Professor: Oswald Lone Gunman, Despite Conspiracy Theorists
Sean Cunningham says JFK assassination shouldn’t shoulder entire responsibility as America’s turning point.
Written by John Davis
The whodunit lists read like alphabet soup: The CIA, the KGB, the FBI and LBJ. Don’t forget Fidel Castro and the Mafia. After 50 years, conspiracy theorists haven’t changed their most wanted lists.
However, investigations in the past 10 years point squarely to Lee Harvey Oswald as the lone gunman, said one Texas Tech University expert.
“Conspiracy theorists have at least seven favorite suspects, some working together, and countless theories on how the assassination was carried out,” said Sean Cunningham, an associate professor of history. “If you visit Dealey Plaza in Dallas, you’ll likely find dozens of self-employed conspiracy ‘tour guides’ who claim to know the ‘real truth’ of what happened. They may try to convince you that a gunman fired from the gutters or that the limo driver did it. The fact is that the John F. Kennedy assassination continues to captivate the imagination and has become a multi-million-dollar-a-year industry. There’s a great amount of investment in keeping conspiracies alive.”
As the years have gone by, Cunningham said more people have shed the conspiracy theories and embraced the lone gunman theory. New technology and revelations in the past 10 to 15 years have all pointed to Oswald as the only guilty party.
“Forensic science and technology have come a long, long way in recent years,” he said. “Today, we know far more about how different types of bullets travel once fired and what they do to different types of materials upon impact. Researchers have gone to great lengths in an attempt to ‘recreate’ the assassination, and in virtually every study that I’m aware of, the results of those recreations confirm that Kennedy was killed by a lone gunman firing from the sixth floor of the Texas School Book Depository. Forensic scientists have reexamined autopsy photos, x-rays of the President’s brain, and all of them point to a single shooter firing from behind. The scientific community is almost unanimous in this conclusion.”
A Frail President
One fact people don’t typically realize is that JFK struggled with a number of physical ailments, including Addison’s disease.
President Kennedy in the limousine on Main Street in Dallas, minutes before the assassination.
“He was constantly receiving injections of cortisone and other steroid injections, along with other medications, and he wore a back brace,” Cunningham said. “You can’t understand the bullet wounds he suffered without understanding that he was wearing a back brace, which propped him up and made him an easier target. It limited his movement.”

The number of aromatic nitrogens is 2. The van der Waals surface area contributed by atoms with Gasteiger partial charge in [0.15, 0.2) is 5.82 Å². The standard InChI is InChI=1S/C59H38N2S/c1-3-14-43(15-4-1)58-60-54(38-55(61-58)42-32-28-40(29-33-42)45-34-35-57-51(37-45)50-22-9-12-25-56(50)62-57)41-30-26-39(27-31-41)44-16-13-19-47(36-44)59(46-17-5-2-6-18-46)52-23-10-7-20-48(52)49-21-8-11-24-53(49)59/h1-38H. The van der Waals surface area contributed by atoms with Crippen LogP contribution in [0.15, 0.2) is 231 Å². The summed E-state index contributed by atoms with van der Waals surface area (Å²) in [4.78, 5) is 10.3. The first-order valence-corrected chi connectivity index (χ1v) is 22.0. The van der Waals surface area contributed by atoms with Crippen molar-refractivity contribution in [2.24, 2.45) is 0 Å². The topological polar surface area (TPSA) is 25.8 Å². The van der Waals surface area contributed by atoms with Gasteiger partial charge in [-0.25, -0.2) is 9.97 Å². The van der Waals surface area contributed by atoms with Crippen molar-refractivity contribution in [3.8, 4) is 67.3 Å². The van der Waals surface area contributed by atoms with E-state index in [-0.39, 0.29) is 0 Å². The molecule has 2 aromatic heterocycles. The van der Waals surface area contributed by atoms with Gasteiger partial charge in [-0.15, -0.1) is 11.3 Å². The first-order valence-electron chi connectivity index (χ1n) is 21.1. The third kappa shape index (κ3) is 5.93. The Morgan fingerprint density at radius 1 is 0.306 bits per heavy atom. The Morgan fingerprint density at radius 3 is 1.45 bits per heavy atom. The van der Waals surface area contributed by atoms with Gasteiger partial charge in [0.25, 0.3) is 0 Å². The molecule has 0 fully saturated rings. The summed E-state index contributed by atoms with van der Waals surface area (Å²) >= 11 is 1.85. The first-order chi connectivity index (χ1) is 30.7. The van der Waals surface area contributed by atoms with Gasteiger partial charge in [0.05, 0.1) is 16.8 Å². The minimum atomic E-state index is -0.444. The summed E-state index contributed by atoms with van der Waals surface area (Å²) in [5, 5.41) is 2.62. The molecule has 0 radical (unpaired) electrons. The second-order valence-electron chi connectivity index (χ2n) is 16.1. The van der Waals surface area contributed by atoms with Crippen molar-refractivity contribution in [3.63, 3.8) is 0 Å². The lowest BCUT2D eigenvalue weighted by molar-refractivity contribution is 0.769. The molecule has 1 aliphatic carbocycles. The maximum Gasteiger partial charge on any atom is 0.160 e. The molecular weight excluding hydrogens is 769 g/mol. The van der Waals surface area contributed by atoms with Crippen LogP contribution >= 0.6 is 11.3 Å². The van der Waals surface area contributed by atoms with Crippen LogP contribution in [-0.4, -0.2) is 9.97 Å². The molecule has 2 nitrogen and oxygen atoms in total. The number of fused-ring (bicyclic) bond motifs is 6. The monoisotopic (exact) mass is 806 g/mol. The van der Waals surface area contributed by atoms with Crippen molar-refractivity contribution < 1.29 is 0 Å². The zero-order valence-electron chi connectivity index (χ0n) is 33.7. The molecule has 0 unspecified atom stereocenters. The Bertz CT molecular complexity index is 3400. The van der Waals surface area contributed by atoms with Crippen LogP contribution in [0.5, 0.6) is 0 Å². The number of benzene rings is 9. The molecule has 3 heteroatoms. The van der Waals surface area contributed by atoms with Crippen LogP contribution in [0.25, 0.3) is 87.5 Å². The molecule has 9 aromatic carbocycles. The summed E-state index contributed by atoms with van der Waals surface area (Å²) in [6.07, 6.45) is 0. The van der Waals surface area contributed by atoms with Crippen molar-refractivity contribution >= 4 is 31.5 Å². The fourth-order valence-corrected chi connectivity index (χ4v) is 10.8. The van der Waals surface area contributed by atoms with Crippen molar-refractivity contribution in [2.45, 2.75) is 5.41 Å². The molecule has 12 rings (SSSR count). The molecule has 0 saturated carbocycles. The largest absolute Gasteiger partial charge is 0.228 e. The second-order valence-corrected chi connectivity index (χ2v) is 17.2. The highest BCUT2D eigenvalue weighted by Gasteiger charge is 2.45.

Cunningham says the JFK and Lincoln assassinations hold an allure that McKinley and Garfield’s assassination do not – national drama.
“Abraham Lincoln was the first U.S. president to be assassinated, and that happened days after General Lee’s surrender at Appomattox,” he said. “The nation hadn’t begun to recover from the Civil War, and the assassination was a horrifying end to a horrifying struggle. With Kennedy, the entire event was broadcast on television, and this was the first opportunity for the relatively new medium to cover an event of this magnitude. The JFK assassination was, therefore, one of the nation’s first collective experiences.”
Building a Legacy
Following the assassination, Mrs. Kennedy spent a significant amount of energy to construct a legacy for her husband that mirrored Abraham Lincoln’s, helping to cement Kennedy’s place in history, Cunningham said. She used Lincoln’s funeral as a model. As Lincoln was described as The Great Emancipator, she worked to portray her husband as a supporter and champion of the less fortunate and of the early Civil Rights Movement.
The Texas School Book Depository, marked to show the window (A) in which the witness saw a man with a rifle, and the window (B) on the fifth floor in which he saw people watching the motorcade.
And though the Kennedy assassination did play a part in the changing of America’s trust and belief in itself, more complex issues bubbled under the surface long before, he said.
Trouble had brewed in Vietnam since the Truman years, and the Civil Rights Movement had begun in the ’50s.
“This event is the baby-boom generation’s 9/11,” he said. “People point to Nov. 22, 1963, as a turning point – as the end of American innocence. But so many other things contributed to the unraveling of American confidence during the ’60s, including Vietnam and civil rights. It’s a much longer, more complicated story than people realize.”
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